after today's lecture i can't help but be a little worried about you. you seemed a bit sad, to go at that pace, maybe you do get really excited about the class and that is why you keep going and going, but that is what kept the class so thrilling, your upbeat personality and jokes. You didn't even crack ONE joke. But don't worry i won't be one of those students that you metioned will start to now complain that you are going too slow. Also, did you not hand out a sheet for us to fill in because you went slower and gave us enough time to write it all ourselves? Either way is fine, i was just curious. tonight i will be going with a friend of mine in class to Kerchoff coffee house to watch the jazz performance. We are a little confused still as to what we are supposed to do...i understand that we will need to rely on our ignorance to learn as much as we can about our surroundings and the event, but i am confused as to what we are supposed to write you want a summary! of our observations? or for us to try and become experts in two hours and write a nobel proze winning paper on the jazz performance? or are we able to take any stance we want in the paper and try to determine what certain things meant throughout the performance, and try to figure out tyoes of communication between any two people or groups, for example the performers and the audience, or one intrument player and another's communication thru music? or even better is this assignment open to our own interpretation and ideas? can we write about anything we want related to what we saw???\ thanks,


Date: Sunday 20 January, 2002

hello Professor Duranti,

I e-mailed you before class started to tell you I was excited to be start your class, and i just wanted to tell you that you have surpassed my expectations. Not once have i felt the need to SLEEP in your class, even if i haven't had much sleep the night before. It is obvious that you are passionate about what you teach and it comes across in the lectures.


Date: Mon, 26 Oct 1998 16:36:10 -0800 Subject: project #2

professor duranti could you be so kind to explain how do i approach the section in part 5 (iii) in the assignment. i guess the specfic question is how do i address the "types of method" and the "forms of inscription" i was the unfortunate candidate chosen to address this part of the project. your explanation would be so appreciated. and by the way i went over all my notes and handout and SURPRISE!! i think i am begining to make some sense about this rather unique class. thank you.

Oct. 15, 1998

I just wanted to thank you for actually assigning reading that I was interested in. Morgan's article was not only engrossing but extremely enlightening. I have found it rare in my education so far to really care. not [now?] I am finding I do.

10/15, 1998

I absolutely love the handouts that contain the outlines for the lecture! It makes the lecture more comprehendable, and I don't have to stress about writing down everything on the slide show.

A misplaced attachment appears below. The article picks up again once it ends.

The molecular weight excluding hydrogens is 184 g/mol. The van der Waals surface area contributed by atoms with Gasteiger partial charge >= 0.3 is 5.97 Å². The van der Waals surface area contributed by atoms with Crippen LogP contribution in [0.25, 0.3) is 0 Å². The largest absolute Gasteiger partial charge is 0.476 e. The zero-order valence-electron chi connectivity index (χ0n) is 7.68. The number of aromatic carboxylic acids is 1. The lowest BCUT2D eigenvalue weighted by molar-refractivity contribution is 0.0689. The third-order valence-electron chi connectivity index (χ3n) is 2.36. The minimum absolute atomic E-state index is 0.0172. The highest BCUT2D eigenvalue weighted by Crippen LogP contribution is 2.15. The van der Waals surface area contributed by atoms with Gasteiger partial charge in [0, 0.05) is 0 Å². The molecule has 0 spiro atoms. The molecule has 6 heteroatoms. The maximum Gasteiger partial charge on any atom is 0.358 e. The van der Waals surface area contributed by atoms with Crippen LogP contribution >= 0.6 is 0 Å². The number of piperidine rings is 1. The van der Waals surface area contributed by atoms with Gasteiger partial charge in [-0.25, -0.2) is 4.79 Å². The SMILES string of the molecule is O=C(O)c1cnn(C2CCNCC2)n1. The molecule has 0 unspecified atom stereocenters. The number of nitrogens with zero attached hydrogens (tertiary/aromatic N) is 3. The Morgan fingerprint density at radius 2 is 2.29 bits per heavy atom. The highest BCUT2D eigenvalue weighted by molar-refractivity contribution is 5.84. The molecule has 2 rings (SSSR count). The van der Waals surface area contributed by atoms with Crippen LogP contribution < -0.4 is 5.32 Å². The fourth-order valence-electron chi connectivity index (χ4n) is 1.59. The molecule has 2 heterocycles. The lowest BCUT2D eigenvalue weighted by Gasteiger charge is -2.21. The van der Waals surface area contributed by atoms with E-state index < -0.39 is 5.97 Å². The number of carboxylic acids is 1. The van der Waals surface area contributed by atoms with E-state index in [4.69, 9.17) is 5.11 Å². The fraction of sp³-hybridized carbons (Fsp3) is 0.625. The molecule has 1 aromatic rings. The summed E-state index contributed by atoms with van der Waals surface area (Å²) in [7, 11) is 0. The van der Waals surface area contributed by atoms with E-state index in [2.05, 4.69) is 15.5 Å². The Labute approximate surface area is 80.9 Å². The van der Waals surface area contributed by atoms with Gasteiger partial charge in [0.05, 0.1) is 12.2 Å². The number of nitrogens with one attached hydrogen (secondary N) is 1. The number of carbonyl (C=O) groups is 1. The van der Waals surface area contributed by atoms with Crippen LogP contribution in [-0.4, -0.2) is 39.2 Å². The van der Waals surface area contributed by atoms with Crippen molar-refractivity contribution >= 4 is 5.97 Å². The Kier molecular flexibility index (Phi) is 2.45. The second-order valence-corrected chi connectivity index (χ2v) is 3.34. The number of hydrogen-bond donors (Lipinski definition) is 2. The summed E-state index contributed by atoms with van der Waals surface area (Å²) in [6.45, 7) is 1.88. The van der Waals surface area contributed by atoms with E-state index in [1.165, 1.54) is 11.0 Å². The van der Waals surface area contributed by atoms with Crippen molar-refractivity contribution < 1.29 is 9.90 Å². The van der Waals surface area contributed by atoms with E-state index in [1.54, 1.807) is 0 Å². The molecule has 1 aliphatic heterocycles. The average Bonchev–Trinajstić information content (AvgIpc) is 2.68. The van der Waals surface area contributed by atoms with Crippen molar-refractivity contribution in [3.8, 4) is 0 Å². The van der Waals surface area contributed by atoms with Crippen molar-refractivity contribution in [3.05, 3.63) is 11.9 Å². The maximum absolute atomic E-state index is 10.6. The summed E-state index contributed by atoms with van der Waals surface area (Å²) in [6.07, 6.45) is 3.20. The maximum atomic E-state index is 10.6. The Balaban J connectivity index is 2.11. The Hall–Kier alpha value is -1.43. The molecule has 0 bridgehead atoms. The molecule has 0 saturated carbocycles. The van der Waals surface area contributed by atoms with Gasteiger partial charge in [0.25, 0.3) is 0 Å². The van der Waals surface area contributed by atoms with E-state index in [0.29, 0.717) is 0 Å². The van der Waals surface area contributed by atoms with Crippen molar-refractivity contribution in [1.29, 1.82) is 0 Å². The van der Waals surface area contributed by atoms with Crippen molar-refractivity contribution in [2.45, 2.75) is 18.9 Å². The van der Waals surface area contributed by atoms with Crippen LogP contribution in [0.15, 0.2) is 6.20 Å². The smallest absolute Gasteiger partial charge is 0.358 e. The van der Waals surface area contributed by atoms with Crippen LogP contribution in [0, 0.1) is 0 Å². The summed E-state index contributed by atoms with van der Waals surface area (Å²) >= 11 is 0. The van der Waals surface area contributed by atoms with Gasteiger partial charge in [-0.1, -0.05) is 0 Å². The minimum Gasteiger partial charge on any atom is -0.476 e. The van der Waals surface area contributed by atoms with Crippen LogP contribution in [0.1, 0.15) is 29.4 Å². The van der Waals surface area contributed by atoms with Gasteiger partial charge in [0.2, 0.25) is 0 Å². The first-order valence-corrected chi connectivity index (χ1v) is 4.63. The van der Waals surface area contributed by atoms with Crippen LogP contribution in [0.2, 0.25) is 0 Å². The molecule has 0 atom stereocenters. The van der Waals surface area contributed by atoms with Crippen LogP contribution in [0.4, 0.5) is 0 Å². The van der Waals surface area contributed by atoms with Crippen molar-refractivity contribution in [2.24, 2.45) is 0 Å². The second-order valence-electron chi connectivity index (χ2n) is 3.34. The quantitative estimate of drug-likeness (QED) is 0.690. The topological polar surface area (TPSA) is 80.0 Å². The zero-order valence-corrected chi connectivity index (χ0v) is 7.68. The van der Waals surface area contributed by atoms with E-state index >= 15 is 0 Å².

re: the lecture [which was about fieldwork]

I don't think researchers can be participant observers w/out tainting the subject they study. With an ethnographer present, I don't think the community studied could act as naturally and freely as they usually would w/out the ehnographer. If they care about impressions, families would be at their best behaviors as to not embarass or bring shame to their family name. Also, by being a part[icipant] obs[erver] I think one loses most, if not all, objectivity.


"It's sooo cold in here. All I can think about is how miserable I AM.

[10/15]. [no date, no name]

I like it more [when] you give us (handouts) because it allows me to focus my attention on what you're saying [...] The different comments that others make [in the comments that you read] are also pretty funny ... kind of enlightens me.

10/15 [no name]

Despite how lazy I am, class was boring today because everything you said was already written down. There was nothing for me to do.

[10/15/98] [no date], C. K.


10/15/98 [no name]

I enjoy the handouts because they allow me to focus on additional points in your lecture. However at the same time it does require a lot more focus to listen if you are not taking notes on the lecture. Perhaps there is a middle ground like an outline with room for notes. But overall I think it is a good idea.

15 OCT 98, B.H. [signed], major: WAC



10/15/98 A.C. [initials]



[drawing of something, maybe a bug, jumping everywhere]


*Definitely (please) continue to make outlines of the lecture they help a lot in following your lectures.

-- you have cute humor!

- I like how you made your music lower today.

10/15/98 [no name]

What exactly do you mean by an indicator of slave mentality as a perspective on BEV?

By the way I lvoe your teaching style.